Each season brings a different focus. As it begins the transition from being a grassroots pilot program established during the pandemic, into a sustainable non-profit organization standing on its own, the team is keen to prioritize organizational development and capacity building. This year the youth, artists and researchers will be exploring the use of new technologies, such as generative artificial intelligence to support overcoming data, reporting and communications capacity challenges, identified as being issues faced by many organizations. There are also plans to build on last semester’s areas of study, which included biophilic and experiential design methodologies, data visualization and storytelling and superalignment — where AI algorithms are employed to optimize organizational processes and decision-making, to enhance productivity and innovation.

Intellectual Property Protection and Indigenous Cultural Expressions (ICEs) will be a major focus in the spring and summer of 2024. This will support the group’s ongoing study of AI systems. With an increasingly pervasive presence in society, from facial recognition on phones to complex data analysis these systems rely on organized data and suitable algorithms, learning through training processes. Many northern organizations struggle with data collection, measurement and most other forms of reporting. This year we want to explore how these tools can help organizations work better and become more viable and sustainable.

Programs that support the arts, digital technologies and capacity building

The @1860 Arts Incubator was made possible with funding and support with strategic innovation funding from the Canada Council for the Arts Digital Greenhouse and the Manitoba Arts Council Indigenous 360 Program.

Learn more about the Digital Greenhouse, a Strategic Innovation Fund with the Canada Council for the Arts

To learn more about these programs, visit their web sites. The program officers are friendly, always helpful and there are many informational sessions or workshops to learn more about the application process and eligibility criteria. Engaging with other Indigenous artists and Knowledge Keepers can also offer valuable perspectives and advice. Don’t hesitate to ask questions and seek support from these networks to better understand how these programs can support your artistic and cultural skills development.

Indigenous 360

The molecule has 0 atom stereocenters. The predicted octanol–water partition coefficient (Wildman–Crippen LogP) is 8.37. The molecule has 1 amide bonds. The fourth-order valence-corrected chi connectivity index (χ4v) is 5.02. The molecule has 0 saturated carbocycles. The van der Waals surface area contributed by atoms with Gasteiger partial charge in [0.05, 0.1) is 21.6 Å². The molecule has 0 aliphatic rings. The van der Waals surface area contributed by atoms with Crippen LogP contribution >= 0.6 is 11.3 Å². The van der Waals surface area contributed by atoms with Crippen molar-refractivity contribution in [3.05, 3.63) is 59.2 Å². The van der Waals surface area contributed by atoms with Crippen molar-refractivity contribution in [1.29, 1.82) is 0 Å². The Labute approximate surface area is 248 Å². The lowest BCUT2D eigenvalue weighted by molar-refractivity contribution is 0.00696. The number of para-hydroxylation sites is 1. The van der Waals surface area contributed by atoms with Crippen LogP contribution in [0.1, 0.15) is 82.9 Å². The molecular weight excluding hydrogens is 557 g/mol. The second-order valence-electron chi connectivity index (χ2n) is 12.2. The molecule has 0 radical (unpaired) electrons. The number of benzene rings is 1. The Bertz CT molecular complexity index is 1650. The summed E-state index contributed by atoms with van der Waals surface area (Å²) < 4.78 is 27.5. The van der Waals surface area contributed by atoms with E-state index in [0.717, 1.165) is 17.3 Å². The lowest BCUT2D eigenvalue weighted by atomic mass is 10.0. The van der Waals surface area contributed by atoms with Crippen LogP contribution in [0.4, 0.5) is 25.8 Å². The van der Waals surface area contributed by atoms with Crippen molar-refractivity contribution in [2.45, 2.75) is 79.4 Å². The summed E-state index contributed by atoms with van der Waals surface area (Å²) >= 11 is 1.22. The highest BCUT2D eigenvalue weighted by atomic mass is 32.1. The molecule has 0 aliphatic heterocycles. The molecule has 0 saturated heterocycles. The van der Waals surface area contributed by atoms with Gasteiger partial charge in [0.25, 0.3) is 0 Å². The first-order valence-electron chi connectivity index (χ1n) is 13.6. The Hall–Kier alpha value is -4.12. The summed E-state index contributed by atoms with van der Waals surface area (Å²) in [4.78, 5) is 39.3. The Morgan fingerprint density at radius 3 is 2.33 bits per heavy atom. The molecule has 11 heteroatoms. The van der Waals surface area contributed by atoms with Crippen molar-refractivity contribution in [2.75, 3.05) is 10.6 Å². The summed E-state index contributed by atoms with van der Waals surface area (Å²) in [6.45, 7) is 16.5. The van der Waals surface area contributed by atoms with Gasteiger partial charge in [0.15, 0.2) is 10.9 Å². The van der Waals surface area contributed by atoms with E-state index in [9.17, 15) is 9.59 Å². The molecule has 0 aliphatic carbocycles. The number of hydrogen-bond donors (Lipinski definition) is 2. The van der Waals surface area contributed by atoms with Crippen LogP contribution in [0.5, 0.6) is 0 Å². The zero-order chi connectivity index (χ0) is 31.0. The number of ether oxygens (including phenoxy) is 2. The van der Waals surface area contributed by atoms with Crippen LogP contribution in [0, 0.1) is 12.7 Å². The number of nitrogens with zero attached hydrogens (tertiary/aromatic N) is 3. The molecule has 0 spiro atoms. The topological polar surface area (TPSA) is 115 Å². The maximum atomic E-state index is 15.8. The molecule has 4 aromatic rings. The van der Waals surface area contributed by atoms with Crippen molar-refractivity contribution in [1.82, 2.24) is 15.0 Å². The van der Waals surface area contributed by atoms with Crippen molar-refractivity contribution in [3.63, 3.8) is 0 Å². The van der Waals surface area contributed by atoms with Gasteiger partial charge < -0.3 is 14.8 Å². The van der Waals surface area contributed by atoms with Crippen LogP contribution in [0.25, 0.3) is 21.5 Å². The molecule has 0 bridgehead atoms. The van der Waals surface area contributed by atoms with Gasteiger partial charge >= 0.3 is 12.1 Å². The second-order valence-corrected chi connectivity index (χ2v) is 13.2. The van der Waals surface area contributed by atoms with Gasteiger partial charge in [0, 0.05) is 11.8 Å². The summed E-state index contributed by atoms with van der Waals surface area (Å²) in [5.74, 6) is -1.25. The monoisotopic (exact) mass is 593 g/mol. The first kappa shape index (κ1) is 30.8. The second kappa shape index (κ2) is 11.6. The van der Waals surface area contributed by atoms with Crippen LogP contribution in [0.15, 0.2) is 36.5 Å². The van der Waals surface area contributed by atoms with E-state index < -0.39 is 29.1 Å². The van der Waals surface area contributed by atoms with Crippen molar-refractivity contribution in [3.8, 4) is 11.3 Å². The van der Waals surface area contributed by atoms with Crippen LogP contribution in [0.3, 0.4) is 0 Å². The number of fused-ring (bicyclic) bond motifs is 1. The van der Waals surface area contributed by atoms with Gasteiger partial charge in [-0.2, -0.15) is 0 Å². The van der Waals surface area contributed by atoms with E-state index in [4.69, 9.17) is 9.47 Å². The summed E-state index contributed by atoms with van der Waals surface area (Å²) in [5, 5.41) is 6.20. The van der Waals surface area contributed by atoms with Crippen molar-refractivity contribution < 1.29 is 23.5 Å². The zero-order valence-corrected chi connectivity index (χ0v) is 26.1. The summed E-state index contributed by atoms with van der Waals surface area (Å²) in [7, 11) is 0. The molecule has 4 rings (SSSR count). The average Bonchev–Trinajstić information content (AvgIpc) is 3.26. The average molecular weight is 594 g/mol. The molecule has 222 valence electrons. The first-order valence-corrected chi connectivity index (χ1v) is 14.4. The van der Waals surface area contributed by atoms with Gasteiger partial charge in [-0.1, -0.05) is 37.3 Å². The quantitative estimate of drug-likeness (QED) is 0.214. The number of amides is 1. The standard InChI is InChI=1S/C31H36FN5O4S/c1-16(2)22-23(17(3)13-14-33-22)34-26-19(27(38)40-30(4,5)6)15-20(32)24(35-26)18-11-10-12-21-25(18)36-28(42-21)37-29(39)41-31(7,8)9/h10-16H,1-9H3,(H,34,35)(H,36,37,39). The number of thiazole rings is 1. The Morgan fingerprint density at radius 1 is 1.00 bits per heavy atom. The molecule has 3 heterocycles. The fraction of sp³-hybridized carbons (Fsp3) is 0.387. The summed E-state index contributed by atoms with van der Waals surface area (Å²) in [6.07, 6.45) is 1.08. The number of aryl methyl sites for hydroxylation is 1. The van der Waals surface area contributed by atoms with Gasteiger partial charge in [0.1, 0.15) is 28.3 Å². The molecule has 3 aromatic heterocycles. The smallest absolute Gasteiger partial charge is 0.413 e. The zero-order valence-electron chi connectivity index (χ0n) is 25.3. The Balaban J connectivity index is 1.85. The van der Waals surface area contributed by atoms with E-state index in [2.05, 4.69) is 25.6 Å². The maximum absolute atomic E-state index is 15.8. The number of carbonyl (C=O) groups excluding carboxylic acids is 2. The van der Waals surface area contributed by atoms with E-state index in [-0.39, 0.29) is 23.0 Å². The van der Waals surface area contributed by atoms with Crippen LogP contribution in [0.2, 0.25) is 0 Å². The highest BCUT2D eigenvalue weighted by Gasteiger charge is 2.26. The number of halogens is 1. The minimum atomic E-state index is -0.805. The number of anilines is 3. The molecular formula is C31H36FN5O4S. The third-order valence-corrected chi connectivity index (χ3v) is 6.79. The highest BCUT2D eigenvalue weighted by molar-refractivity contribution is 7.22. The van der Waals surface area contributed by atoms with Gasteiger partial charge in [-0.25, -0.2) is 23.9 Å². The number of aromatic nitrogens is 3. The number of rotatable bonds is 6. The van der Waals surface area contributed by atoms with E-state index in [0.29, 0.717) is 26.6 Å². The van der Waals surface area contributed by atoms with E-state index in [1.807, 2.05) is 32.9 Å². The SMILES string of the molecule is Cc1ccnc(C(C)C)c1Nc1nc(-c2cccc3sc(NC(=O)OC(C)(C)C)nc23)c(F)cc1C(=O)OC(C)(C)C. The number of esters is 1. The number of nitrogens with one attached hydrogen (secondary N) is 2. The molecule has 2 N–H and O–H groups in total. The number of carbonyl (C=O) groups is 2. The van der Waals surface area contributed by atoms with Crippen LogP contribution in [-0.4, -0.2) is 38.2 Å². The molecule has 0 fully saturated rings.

The Manitoba Arts Council Indigenous 360 program supports artistic and cultural activities by Indigenous applicants, including artists, Knowledge Keepers, Indigenous-led arts groups, and Indigenous-led organizations. Eligible activities include the creation of new artworks or works in progress, public presentations such as productions, performances, exhibitions, concerts, readings, etc., community projects involving Indigenous artists such as workshops, artistic collaborations, and gathering events, publications, as well as training, apprenticeships, and mentorship opportunities.

Digital Greenhouse

The Digital Greenhouse is a digital innovation initiative for Canadian individuals, groups and organizations. It supports short-term projects that leverage digital technology to address sectoral and digital challenges, including:

  • the development of new digital tools and solutions that increase the resilience, sustainability, and discoverability of the arts sector
  • the development of sector-wide and cross-sector collaborations, partnerships, and networks to support innovative digital business models, revenue models and monetization strategies
  • sectoral approaches aimed at strategically increasing the digital/data literacy and ongoing digital transformation of the arts sector
  • addressing challenges and exploring digital solutions related to accessibility, equity, diversity, decolonization, social justice, and climate responsibility created by, or relevant to, the digital world
  • addressing challenges and exploring solutions related to the lack of access to digital infrastructure for remote regions and Northern and under-represented communities.

Recreating Environments of Inclusion with Dr. Marie-José Naud, Université Laval
Picture of @1860 Winnipeg Arts

@1860 Winnipeg Arts

@1860 Winnipeg Arts is a small, community-driven arts entrepreneurship and cultural entrepreneurship program in Winnipeg, Manitoba.

Our program began with a pilot program aimed at building organizational capacity for digital arts administration, skills development and training. It is supported by the non-profit organization Niriqatiginnga.